Rewind: Naim and Cambridge Audio music streamers tested, why we love Philips Ambilight and more

Naim streamer with Rewind branding
(Image credit: What Hi-Fi?)

Welcome to the latest instalment of Rewind, our weekly column where we break down the biggest developments in hi-fi and home cinema that have occured over the past seven days.

It was another busy week for our team of intrepid testers and reporters with two big-name streamers arriving at our listening rooms and fresh announcements from key players including Roon, Vivid Audio and more.

Here’s what you need to know.

Naim’s premium music streamer impresses

Naim NSS 333 music streamer

(Image credit: What Hi-Fi?)

One big bit of hi-fi news was our testers offering their definitive verdict on Naim’s NSS 333 music streamer. Expensive? You bet it is, but based on our checks it more than justifies its price by delivering engaging and emotionally charged audio that’ll delight any audiophile. Our testers liked it so much that they even said: 

“The Naim NSS 333 is one of the most musically satisfying music streamers we have heard.” 

Read our Naim NSS 333 review

Cambridge Audio’s latest streamer lives up to its predecessor’s legacy

Cambridge Audio CXN100 music streamer

(Image credit: What Hi-Fi?)

The NSS 333 was one of two big-name streamers to impress our reviewers this week. We also gave our definitive verdict on the Cambridge Audio CXN100. The successor to the CXN (V2) which won six What Hi-Fi? Awards in a row and entered our Hall of Fame last year, it had some pretty big shoes to fill. Thankfully, based on our tests, while its sonic character has changed, focussing more on precision and clarity, it is still an excellent performer. Our reviewers’ conclusion says it all:

“If you’re after a music streamer that can do it all and reveal more about your music collection than you’ve heard before, this Cambridge streamer remains the one to beat at this level.”

Read our Cambridge Audio CXN100 review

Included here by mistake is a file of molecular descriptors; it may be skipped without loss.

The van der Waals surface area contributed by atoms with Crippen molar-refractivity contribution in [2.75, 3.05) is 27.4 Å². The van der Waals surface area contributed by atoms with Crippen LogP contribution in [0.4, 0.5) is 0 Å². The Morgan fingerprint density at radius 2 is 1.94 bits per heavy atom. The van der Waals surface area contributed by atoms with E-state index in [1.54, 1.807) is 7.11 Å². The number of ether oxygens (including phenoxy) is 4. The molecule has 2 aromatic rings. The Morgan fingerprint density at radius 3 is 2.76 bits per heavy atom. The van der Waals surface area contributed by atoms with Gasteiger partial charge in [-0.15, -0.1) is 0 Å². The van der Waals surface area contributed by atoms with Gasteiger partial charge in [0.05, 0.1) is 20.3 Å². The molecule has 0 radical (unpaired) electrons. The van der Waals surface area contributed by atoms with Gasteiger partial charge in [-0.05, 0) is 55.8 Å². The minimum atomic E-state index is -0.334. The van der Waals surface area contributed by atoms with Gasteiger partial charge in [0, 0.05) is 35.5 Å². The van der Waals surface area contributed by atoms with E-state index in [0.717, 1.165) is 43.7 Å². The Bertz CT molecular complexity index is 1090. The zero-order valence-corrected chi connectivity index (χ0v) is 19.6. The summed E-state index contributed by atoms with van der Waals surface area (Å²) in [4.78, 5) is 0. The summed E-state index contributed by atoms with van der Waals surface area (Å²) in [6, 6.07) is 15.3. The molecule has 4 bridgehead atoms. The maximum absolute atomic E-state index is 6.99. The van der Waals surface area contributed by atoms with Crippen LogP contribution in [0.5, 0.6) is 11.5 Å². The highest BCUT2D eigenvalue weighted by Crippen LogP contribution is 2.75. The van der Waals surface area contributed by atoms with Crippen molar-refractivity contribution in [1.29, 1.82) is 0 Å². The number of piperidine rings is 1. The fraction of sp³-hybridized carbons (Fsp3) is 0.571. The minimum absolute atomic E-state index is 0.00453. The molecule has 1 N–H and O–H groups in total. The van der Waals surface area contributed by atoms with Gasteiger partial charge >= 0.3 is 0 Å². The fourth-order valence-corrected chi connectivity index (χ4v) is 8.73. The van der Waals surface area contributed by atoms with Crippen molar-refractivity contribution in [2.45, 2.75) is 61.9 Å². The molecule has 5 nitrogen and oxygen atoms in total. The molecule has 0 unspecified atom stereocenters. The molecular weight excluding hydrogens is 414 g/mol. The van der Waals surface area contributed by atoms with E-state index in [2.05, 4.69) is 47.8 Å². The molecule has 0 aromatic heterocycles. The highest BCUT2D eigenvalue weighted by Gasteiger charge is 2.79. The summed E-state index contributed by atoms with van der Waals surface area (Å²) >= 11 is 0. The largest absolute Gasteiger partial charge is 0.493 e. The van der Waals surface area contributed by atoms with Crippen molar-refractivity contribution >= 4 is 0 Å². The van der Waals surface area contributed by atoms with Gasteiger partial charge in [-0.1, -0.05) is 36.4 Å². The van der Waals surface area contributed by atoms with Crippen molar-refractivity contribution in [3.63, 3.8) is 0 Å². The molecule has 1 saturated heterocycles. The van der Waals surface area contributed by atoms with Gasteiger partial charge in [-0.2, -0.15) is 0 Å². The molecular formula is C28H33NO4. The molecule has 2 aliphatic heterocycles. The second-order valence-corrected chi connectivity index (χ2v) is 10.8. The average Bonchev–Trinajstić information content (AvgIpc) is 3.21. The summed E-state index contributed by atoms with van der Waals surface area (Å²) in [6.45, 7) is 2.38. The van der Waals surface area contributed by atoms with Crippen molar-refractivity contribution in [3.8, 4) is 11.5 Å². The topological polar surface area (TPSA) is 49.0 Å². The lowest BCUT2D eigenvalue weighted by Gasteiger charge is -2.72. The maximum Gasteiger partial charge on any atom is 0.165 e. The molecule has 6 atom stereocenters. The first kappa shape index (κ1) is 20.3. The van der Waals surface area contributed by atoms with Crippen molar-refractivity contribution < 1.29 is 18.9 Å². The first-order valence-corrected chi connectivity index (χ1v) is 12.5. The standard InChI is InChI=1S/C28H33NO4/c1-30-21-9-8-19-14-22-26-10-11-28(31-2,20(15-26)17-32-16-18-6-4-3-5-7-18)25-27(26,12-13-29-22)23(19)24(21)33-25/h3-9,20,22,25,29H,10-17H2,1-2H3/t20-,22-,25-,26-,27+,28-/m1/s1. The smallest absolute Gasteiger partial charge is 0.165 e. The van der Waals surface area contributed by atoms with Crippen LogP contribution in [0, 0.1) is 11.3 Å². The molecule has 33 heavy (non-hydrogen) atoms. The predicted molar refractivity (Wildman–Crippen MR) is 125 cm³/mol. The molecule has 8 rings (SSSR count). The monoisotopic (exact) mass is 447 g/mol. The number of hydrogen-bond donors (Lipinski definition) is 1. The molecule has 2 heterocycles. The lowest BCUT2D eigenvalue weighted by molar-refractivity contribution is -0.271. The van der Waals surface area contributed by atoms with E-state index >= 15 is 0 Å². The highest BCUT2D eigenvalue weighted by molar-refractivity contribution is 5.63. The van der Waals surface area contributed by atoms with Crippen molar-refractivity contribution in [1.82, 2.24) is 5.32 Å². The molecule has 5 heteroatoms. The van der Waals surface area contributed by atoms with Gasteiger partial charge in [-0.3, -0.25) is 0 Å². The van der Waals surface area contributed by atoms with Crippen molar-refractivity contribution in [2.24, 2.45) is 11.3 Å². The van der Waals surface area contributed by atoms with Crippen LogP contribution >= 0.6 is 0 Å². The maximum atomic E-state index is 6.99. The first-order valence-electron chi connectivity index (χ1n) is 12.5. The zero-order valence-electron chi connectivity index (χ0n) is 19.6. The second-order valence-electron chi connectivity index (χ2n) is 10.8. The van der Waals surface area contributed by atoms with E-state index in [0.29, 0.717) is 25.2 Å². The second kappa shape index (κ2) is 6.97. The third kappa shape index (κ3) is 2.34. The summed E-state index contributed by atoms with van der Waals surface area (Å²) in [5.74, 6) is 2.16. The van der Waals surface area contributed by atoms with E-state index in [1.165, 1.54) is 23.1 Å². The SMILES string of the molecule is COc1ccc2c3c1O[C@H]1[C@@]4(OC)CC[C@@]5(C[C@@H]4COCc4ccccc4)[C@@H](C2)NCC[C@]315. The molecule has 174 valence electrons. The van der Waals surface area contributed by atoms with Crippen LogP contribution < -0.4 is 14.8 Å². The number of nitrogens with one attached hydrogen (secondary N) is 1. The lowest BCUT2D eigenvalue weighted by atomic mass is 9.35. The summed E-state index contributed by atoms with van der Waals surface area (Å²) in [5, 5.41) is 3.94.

One of our main home cinema testers revealed why he loves Ambilight

Philips Hue Ambilight system on TV

(Image credit: Philips)

Philips Ambilight is a Marmite feature, with some of the What Hi-Fi? team feeling that it’s light pollution, pure and simple. But over the past week, our staff writer Lewis Empson pushed back on the negativity detailing why he loves the feature – with one pretty big caveat…

Read the full article: I've fallen in love with Ambilight but only after changing this key setting

Classé's new preamp made its debut

Classe Delta Pre MK II

(Image credit: Classe)

Another big news item was the arrival of the Classé Delta Pre MK II. As well as looking pretty darned classy – see what we did there – the new preamp comes with a wealth of future-proof features including support for the multi-room streaming platform HEOS. This, plus its "extensively upgraded digital front-end" makes it a pretty alluring bit of hi-fi that we can’t wait to get into our test rooms.

Read the full article: Classé's versatile preamplifier promises extensive streaming smarts alongside "truly world-class performance" 

Roon targets audiophiles with its latest server

Roon Nucleus One

(Image credit: Roon)

Roon unveiled its new Nucleus One server, promising it will deliver audiophile-level performance for a surprisingly affordable price. Costing $500 (approximately £400 / AU$780) it’s Roon’s cheapest server at the moment, sitting well below the $3699 Titan. For the price, it has a solid spec sheet featuring SATA drives with an 8TB storage capacity and the ability to run six multi-room streaming zones.

Read the full article: Roon's Nucleus One server pairs audiophile performance with unprecedented affordability

Vivid Audio launches its founder’s ‘dream speaker’

Vivid Audio Moya M1

(Image credit: Vivid Audio)

Vivid unveiled its new Moya 1 speakers. The speakers were designed by the company’s founder Laurence Dickie while he was quarantined in a hotel over the pandemic. Described as his “dream” speaker, the Moya 1 look very interesting and feature a five-way, 13-driver design including side-firing, proprietary bass drivers. This plus their atypical looks left our testers hankering to get them in for testing ahead of their launch later this year.

Read the full article: Vivid Audio’s majestic, 13-driver Moya 1 speakers promise "thrills at every octave"


These are the best music streamers we’ve tested

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We detail the best stereo amps money can buy

Alastair Stevenson
Editor in Chief

Alastair is What Hi-Fi?’s editor in chief. He has well over a decade’s experience as a journalist working in both B2C and B2B press. During this time he’s covered everything from the launch of the first Amazon Echo to government cyber security policy. Prior to joining What Hi-Fi? he served as Trusted Reviews’ editor-in-chief. Outside of tech, he has a Masters from King’s College London in Ethics and the Philosophy of Religion, is an enthusiastic, but untalented, guitar player and runs a webcomic in his spare time.